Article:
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The Sharing Economy Might “Lyft” You to a Comfortable Retirement

Category: Financial and taxes in retirement

September 29, 2015 — Earlier this month we ran an article about starting your own business in retirement. This will continue the series, but this time we will concentrate on other ways to make extra money once you retire. With so many baby boomers concerned about their retirement finances (only 46% of members in our recent survey say that their expected retirement income will allow them to continue their pre-retirement lifestyles), we expect it is a topic many of you will be interested in.

There are generally 2 ways to put the extra money in your pocket that affords a worry-free retirement. You can either work for someone else, or you can be your own boss. Each of them has their particular advantages and disadvantages. Let’s look at both.

As your own boss
In “Should You Start a New Business in Retirement” (see “For Further Reading” at end) we mentioned advantages like being your own boss, feeling fulfilled, and doing what you like to do. The downsides of starting a new business are that it takes a lot of effort and risk, it might not succeed, and it can tie you down. You also don’t enjoy some of the protections you might have as an employee.

As an employee
In our “5 Dream Jobs for Retirees” article we listed several jobs where you would be an employee. The biggest advantage of being an employee (in this case most likely a casual, part-time, or contract worker) is that someone else has already created the business. They have taken the risks, secured a customer base, and can afford to pay you. The biggest disadvantage is the one most often cited for why people hate their jobs – they don’t like their boss.

The Sharing Economy to the Rescue
The new sharing (gig) economy and the Internet might just be the route that gives you enough money for a comfortable retirement. Instead of having to start your own business, you can join someone else’s, with the advantage that they help you find customers.

The New York Times had a great article last week, “Claiming a Stake in the Sharing Economy“. Their examples were terrific. In fact, these ideas are so interesting you might want to consider them as a consumer the next time you need to rent a car, find a good pet-sitter, or have household chores you can’t do. A big advantage of these services are their peer reviews; you generally get a pretty good idea of what you are getting, in advance. Here are some ideas:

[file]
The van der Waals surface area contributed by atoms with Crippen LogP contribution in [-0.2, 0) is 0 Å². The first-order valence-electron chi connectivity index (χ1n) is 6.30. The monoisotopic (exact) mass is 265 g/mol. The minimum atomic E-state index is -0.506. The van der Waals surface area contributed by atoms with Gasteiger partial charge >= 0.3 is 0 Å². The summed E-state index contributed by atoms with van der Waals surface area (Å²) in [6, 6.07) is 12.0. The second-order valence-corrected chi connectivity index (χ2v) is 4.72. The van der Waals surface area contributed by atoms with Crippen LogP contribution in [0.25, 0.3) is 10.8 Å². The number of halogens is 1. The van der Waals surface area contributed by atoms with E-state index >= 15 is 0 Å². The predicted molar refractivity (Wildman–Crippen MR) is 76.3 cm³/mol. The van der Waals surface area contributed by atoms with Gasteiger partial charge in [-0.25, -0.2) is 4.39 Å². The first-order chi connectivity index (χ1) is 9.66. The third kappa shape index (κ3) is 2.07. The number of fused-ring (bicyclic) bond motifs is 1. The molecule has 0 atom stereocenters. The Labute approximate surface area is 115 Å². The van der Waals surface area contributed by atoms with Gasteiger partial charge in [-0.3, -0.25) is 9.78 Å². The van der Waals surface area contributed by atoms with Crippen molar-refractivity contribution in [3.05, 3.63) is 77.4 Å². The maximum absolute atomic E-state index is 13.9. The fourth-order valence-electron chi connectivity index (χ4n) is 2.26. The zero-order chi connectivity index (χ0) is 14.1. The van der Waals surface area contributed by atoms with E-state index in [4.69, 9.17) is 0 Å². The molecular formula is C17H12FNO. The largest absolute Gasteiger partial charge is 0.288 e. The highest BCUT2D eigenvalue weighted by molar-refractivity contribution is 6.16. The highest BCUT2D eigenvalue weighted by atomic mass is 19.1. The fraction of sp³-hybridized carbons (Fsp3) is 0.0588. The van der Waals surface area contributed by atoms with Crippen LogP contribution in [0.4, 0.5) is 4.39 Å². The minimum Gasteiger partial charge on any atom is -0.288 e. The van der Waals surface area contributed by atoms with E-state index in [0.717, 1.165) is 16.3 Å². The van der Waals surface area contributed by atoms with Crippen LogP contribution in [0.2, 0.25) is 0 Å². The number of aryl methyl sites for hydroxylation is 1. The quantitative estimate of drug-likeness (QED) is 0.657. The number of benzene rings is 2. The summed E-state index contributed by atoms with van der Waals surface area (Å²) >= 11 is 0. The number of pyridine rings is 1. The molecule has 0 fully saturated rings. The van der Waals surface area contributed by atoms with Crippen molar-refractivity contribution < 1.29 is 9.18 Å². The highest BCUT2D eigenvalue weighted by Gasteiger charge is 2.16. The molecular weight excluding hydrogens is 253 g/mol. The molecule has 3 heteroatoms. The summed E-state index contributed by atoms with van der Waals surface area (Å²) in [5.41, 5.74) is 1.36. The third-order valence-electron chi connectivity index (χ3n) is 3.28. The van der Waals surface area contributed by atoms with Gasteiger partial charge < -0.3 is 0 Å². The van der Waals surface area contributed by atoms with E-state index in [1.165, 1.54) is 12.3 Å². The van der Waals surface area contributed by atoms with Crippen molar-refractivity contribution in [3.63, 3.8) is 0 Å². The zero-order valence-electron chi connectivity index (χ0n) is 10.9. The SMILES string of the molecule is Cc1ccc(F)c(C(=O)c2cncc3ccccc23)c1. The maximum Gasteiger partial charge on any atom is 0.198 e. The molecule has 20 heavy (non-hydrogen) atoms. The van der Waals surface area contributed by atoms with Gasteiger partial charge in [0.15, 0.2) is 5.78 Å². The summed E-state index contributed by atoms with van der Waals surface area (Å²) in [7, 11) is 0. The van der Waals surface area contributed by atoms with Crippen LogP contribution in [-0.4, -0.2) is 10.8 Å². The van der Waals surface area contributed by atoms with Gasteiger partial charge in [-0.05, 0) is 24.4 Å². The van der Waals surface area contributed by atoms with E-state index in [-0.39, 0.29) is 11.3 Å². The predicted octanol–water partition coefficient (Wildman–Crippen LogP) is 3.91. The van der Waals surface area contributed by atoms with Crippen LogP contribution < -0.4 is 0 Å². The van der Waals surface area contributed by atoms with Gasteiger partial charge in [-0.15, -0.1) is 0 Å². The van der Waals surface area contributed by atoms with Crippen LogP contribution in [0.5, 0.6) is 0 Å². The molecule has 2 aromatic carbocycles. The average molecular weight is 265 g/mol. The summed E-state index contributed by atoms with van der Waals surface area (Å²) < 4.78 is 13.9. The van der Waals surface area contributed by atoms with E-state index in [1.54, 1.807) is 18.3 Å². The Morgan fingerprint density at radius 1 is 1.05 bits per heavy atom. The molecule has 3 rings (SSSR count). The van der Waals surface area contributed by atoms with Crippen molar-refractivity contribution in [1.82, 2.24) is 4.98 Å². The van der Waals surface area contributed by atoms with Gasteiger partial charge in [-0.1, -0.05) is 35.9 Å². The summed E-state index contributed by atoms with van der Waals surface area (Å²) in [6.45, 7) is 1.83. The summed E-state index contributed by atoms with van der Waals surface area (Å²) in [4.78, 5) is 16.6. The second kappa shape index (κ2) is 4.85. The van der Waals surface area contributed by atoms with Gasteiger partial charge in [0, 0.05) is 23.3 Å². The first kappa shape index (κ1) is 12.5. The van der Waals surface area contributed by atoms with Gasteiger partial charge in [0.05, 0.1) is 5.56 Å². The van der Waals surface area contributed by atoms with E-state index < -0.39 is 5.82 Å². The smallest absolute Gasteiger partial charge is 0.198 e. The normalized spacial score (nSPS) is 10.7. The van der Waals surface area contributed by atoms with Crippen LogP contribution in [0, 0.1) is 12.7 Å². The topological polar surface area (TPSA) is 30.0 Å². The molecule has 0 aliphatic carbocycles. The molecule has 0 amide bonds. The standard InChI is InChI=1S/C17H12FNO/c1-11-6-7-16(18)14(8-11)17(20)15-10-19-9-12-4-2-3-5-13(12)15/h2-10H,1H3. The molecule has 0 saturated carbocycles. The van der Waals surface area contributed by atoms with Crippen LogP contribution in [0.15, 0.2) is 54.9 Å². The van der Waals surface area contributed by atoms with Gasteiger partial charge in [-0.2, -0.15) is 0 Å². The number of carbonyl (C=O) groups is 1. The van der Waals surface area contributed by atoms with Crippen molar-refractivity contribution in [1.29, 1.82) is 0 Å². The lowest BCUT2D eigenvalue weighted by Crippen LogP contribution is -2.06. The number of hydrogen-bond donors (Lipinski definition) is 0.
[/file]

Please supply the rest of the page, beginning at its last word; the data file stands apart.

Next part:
Robert Blunier uses to rent out his 2005 Ford Mustang. He gets $39/day, plus extra to ferry people to and from local airports. That is a big bargain over what it would cost someone to rent a convertible from an airport lessee, and it produces pretty good income for him. Like many jobs in the sharing economy, you accept jobs when it suits you, not the other way around. Some refer to this as the “opt-in economy’, and the participants as “micro-entrepreneurs”.

Martha Williams is a pet sitter with, an alternative to kennels. She limits how many pets she takes in, gets $45/day per pet, and counts many of her clients as new friends.

William Daub signed up with His experience points to a practice that anyone thinking about working in retirement should adopt – start by thinking about what you like to do, and what you are good at. In Daub’s case, he is good at assembling Ikea furniture. He uses TaskRabbit to find clients and now has a rate of $49 an hour (the company gets a cut and requires training and a background check). The company refers to its associates as “Taskers”.

Skip Budge, who created his own seasonal business driving cars to Florida

Be a driver for uber or lyft (hence our feeble headline pun). You use your own car and work when you want. Instead of renting a cab from a wealthy fleet owner and working for peanuts, you keep more of the money you earn. As an alternative, create your own network and drive people to the airport for cash.

Rent out your home with It is amazing how many people now rent out their home via airbnb. While not legal everywhere, your children and grandchildren probably use it all the time to find better accommodations for less money than a hotel. Folks who participate often make sure they rent out their place when they go on vacations or family visits, making considerable amounts of money along the way. Some people have an extra room or outbuilding that can be rented.

More about companies that offer jobs in sharing economy. In “Pixeled and Dimed on not getting by in the sharing economy” you can learn more about the pluses and minuses of what some call the “gig” economy. Some other companies you might consider are: (“make money doing what you love in your spare time like proofreading, designing, etc.”), (Home Service Experts), and (Urban deliveries). In previous articles Topretirements’ members indicated some of them earn money by selling things on and Ebay.

Disadvantages too
Jobs in the sharing economy are not perfect. They carry risks like being on your own with a crazy or even dangerous customer. You might not earn as much as you think. You could run into legal risks, like it being illegal or against local zoning ordinances to pick up passengers or rent your home. Your insurance could also become problematic as well. Carefully consider these risks before you jump on the bandwagon.

Ideas for finding a good job in retirement
If the sharing economy doesn’t interest you there are still plenty of traditional part time and seasonable jobs that might let you earn extra cash and keep busy:

1. Move to a resort town. Businesses in resort areas have a big need for reliable seasonal help. You might be able to pick the kind of work you like to do, and at the end of the season you can get back to being retired. You might be a ticket taker, baby sitter, golf starter or ranger, maintenance worker, or something more advanced. Sometimes these jobs are unpaid, such as resort hosts. While those won’t add to your income, they often come with valuable perks while also being a fun way to get out and meet people.